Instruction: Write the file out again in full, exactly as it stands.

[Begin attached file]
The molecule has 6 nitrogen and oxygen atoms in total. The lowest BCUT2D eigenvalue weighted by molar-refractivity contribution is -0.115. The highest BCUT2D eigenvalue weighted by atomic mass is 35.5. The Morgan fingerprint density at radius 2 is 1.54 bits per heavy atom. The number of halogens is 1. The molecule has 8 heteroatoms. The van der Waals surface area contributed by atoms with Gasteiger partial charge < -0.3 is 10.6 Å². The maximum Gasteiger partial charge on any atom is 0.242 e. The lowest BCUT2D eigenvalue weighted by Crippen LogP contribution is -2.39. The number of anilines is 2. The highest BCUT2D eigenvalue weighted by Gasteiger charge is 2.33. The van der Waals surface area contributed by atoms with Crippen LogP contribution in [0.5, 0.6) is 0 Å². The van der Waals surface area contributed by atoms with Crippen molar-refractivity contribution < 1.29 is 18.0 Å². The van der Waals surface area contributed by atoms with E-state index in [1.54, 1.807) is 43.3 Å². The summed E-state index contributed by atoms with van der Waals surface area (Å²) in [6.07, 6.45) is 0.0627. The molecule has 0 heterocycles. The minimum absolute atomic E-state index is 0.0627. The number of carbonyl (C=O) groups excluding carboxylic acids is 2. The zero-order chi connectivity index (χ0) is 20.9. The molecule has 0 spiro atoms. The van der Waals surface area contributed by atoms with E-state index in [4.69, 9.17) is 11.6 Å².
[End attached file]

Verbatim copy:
The molecule has 6 nitrogen and oxygen atoms in total. The lowest BCUT2D eigenvalue weighted by molar-refractivity contribution is -0.115. The highest BCUT2D eigenvalue weighted by atomic mass is 35.5. The Morgan fingerprint density at radius 2 is 1.54 bits per heavy atom. The number of halogens is 1. The molecule has 8 heteroatoms. The van der Waals surface area contributed by atoms with Gasteiger partial charge < -0.3 is 10.6 Å². The maximum Gasteiger partial charge on any atom is 0.242 e. The lowest BCUT2D eigenvalue weighted by Crippen LogP contribution is -2.39. The number of anilines is 2. The highest BCUT2D eigenvalue weighted by Gasteiger charge is 2.33. The van der Waals surface area contributed by atoms with Crippen LogP contribution in [0.5, 0.6) is 0 Å². The van der Waals surface area contributed by atoms with Crippen molar-refractivity contribution < 1.29 is 18.0 Å². The van der Waals surface area contributed by atoms with E-state index in [1.54, 1.807) is 43.3 Å². The summed E-state index contributed by atoms with van der Waals surface area (Å²) in [6.07, 6.45) is 0.0627. The molecule has 0 heterocycles. The minimum absolute atomic E-state index is 0.0627. The number of carbonyl (C=O) groups excluding carboxylic acids is 2. The zero-order chi connectivity index (χ0) is 20.9. The molecule has 0 spiro atoms. The van der Waals surface area contributed by atoms with E-state index in [4.69, 9.17) is 11.6 Å².